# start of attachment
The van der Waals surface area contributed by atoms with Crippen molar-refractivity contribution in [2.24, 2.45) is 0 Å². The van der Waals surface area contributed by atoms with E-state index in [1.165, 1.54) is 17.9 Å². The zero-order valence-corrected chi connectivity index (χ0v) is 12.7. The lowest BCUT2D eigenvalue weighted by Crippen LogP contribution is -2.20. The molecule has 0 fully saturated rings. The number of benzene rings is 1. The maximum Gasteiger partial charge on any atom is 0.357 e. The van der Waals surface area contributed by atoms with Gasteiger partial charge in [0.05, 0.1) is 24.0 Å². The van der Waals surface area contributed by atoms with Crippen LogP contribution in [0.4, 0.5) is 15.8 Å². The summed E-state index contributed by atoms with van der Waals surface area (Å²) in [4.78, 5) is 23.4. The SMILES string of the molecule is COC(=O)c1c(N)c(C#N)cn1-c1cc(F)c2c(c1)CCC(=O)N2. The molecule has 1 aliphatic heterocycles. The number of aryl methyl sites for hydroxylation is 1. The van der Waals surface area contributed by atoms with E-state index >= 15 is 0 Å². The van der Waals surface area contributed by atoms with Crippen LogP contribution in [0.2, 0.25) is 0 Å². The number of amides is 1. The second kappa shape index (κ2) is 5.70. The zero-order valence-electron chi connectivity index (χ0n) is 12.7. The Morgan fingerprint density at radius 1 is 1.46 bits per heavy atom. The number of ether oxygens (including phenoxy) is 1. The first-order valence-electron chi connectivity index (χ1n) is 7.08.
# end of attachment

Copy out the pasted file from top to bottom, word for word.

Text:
The van der Waals surface area contributed by atoms with Crippen molar-refractivity contribution in [2.24, 2.45) is 0 Å². The van der Waals surface area contributed by atoms with E-state index in [1.165, 1.54) is 17.9 Å². The zero-order valence-corrected chi connectivity index (χ0v) is 12.7. The lowest BCUT2D eigenvalue weighted by Crippen LogP contribution is -2.20. The molecule has 0 fully saturated rings. The number of benzene rings is 1. The maximum Gasteiger partial charge on any atom is 0.357 e. The van der Waals surface area contributed by atoms with Gasteiger partial charge in [0.05, 0.1) is 24.0 Å². The van der Waals surface area contributed by atoms with Crippen LogP contribution in [0.4, 0.5) is 15.8 Å². The summed E-state index contributed by atoms with van der Waals surface area (Å²) in [4.78, 5) is 23.4. The SMILES string of the molecule is COC(=O)c1c(N)c(C#N)cn1-c1cc(F)c2c(c1)CCC(=O)N2. The molecule has 1 aliphatic heterocycles. The number of aryl methyl sites for hydroxylation is 1. The van der Waals surface area contributed by atoms with E-state index >= 15 is 0 Å². The van der Waals surface area contributed by atoms with Crippen LogP contribution in [0.2, 0.25) is 0 Å². The number of amides is 1. The second kappa shape index (κ2) is 5.70. The zero-order valence-electron chi connectivity index (χ0n) is 12.7. The Morgan fingerprint density at radius 1 is 1.46 bits per heavy atom. The number of ether oxygens (including phenoxy) is 1. The first-order valence-electron chi connectivity index (χ1n) is 7.08.